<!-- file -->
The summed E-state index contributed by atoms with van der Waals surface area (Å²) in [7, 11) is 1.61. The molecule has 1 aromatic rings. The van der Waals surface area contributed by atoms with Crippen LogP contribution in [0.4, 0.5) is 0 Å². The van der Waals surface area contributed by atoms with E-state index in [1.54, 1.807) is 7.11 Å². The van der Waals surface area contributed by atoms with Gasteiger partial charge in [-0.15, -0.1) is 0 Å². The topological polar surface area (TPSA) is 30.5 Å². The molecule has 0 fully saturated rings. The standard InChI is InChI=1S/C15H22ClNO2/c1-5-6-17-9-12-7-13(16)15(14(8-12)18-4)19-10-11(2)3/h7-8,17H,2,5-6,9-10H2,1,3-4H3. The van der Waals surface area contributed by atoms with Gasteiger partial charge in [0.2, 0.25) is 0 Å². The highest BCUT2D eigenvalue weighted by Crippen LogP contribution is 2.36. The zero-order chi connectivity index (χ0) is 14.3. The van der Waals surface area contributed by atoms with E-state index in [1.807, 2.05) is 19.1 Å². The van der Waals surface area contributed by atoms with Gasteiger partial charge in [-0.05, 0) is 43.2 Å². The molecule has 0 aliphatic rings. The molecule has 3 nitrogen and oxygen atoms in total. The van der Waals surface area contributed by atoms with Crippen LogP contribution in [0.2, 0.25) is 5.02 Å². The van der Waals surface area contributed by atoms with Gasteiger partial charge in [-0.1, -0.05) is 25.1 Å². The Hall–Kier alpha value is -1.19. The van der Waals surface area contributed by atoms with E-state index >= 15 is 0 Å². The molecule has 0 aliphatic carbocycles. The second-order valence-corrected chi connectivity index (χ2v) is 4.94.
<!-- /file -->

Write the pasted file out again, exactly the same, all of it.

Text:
The summed E-state index contributed by atoms with van der Waals surface area (Å²) in [7, 11) is 1.61. The molecule has 1 aromatic rings. The van der Waals surface area contributed by atoms with Crippen LogP contribution in [0.4, 0.5) is 0 Å². The van der Waals surface area contributed by atoms with E-state index in [1.54, 1.807) is 7.11 Å². The van der Waals surface area contributed by atoms with Gasteiger partial charge in [-0.15, -0.1) is 0 Å². The topological polar surface area (TPSA) is 30.5 Å². The molecule has 0 fully saturated rings. The standard InChI is InChI=1S/C15H22ClNO2/c1-5-6-17-9-12-7-13(16)15(14(8-12)18-4)19-10-11(2)3/h7-8,17H,2,5-6,9-10H2,1,3-4H3. The van der Waals surface area contributed by atoms with Gasteiger partial charge in [0.2, 0.25) is 0 Å². The highest BCUT2D eigenvalue weighted by Crippen LogP contribution is 2.36. The zero-order chi connectivity index (χ0) is 14.3. The van der Waals surface area contributed by atoms with E-state index in [1.807, 2.05) is 19.1 Å². The van der Waals surface area contributed by atoms with Gasteiger partial charge in [-0.05, 0) is 43.2 Å². The molecule has 0 aliphatic rings. The molecule has 3 nitrogen and oxygen atoms in total. The van der Waals surface area contributed by atoms with Crippen LogP contribution in [0.2, 0.25) is 5.02 Å². The van der Waals surface area contributed by atoms with Gasteiger partial charge in [-0.1, -0.05) is 25.1 Å². The Hall–Kier alpha value is -1.19. The van der Waals surface area contributed by atoms with E-state index >= 15 is 0 Å². The molecule has 0 aliphatic carbocycles. The second-order valence-corrected chi connectivity index (χ2v) is 4.94.